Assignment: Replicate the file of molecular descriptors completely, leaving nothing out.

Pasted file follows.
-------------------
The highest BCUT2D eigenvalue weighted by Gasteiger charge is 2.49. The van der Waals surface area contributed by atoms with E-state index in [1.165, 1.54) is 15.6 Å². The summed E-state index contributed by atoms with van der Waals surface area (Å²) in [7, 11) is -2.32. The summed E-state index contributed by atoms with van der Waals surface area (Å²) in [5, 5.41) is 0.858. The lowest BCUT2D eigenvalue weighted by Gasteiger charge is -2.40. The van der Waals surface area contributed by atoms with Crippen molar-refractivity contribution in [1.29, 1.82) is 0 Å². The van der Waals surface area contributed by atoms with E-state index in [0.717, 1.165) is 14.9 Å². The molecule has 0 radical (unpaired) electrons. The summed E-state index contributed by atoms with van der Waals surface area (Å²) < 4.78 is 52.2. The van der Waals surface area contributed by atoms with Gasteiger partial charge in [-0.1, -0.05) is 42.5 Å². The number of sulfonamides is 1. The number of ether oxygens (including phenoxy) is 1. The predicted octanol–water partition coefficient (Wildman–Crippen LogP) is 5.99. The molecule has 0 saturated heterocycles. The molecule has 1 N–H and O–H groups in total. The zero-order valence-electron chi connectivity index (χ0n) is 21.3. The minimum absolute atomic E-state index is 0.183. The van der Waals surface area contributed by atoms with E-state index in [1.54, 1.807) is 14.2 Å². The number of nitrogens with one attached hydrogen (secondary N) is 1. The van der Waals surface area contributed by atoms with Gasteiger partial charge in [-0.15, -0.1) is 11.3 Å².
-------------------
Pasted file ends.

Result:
The highest BCUT2D eigenvalue weighted by Gasteiger charge is 2.49. The van der Waals surface area contributed by atoms with E-state index in [1.165, 1.54) is 15.6 Å². The summed E-state index contributed by atoms with van der Waals surface area (Å²) in [7, 11) is -2.32. The summed E-state index contributed by atoms with van der Waals surface area (Å²) in [5, 5.41) is 0.858. The lowest BCUT2D eigenvalue weighted by Gasteiger charge is -2.40. The van der Waals surface area contributed by atoms with Crippen molar-refractivity contribution in [1.29, 1.82) is 0 Å². The van der Waals surface area contributed by atoms with E-state index in [0.717, 1.165) is 14.9 Å². The molecule has 0 radical (unpaired) electrons. The summed E-state index contributed by atoms with van der Waals surface area (Å²) < 4.78 is 52.2. The van der Waals surface area contributed by atoms with Gasteiger partial charge in [-0.1, -0.05) is 42.5 Å². The number of sulfonamides is 1. The number of ether oxygens (including phenoxy) is 1. The predicted octanol–water partition coefficient (Wildman–Crippen LogP) is 5.99. The molecule has 0 saturated heterocycles. The molecule has 1 N–H and O–H groups in total. The zero-order valence-electron chi connectivity index (χ0n) is 21.3. The minimum absolute atomic E-state index is 0.183. The van der Waals surface area contributed by atoms with E-state index in [1.54, 1.807) is 14.2 Å². The number of nitrogens with one attached hydrogen (secondary N) is 1. The van der Waals surface area contributed by atoms with Gasteiger partial charge in [-0.15, -0.1) is 11.3 Å².